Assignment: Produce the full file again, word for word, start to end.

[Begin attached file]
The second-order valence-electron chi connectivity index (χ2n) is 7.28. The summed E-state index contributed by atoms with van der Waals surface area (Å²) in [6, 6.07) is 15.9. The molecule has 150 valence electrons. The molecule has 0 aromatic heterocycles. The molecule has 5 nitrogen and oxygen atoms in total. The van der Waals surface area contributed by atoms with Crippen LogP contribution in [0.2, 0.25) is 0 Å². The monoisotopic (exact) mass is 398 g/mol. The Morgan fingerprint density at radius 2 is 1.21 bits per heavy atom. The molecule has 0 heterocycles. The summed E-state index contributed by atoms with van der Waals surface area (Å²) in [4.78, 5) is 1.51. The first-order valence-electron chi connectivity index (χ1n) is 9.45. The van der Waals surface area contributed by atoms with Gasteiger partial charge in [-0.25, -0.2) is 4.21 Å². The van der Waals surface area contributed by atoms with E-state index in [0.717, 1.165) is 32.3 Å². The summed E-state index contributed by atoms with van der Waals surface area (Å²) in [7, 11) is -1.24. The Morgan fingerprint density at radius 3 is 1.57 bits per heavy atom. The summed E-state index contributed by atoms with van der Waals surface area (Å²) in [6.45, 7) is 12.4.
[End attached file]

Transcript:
The second-order valence-electron chi connectivity index (χ2n) is 7.28. The summed E-state index contributed by atoms with van der Waals surface area (Å²) in [6, 6.07) is 15.9. The molecule has 150 valence electrons. The molecule has 0 aromatic heterocycles. The molecule has 5 nitrogen and oxygen atoms in total. The van der Waals surface area contributed by atoms with Crippen LogP contribution in [0.2, 0.25) is 0 Å². The monoisotopic (exact) mass is 398 g/mol. The Morgan fingerprint density at radius 2 is 1.21 bits per heavy atom. The molecule has 0 heterocycles. The summed E-state index contributed by atoms with van der Waals surface area (Å²) in [4.78, 5) is 1.51. The first-order valence-electron chi connectivity index (χ1n) is 9.45. The van der Waals surface area contributed by atoms with Gasteiger partial charge in [-0.25, -0.2) is 4.21 Å². The van der Waals surface area contributed by atoms with E-state index in [0.717, 1.165) is 32.3 Å². The summed E-state index contributed by atoms with van der Waals surface area (Å²) in [7, 11) is -1.24. The Morgan fingerprint density at radius 3 is 1.57 bits per heavy atom. The summed E-state index contributed by atoms with van der Waals surface area (Å²) in [6.45, 7) is 12.4.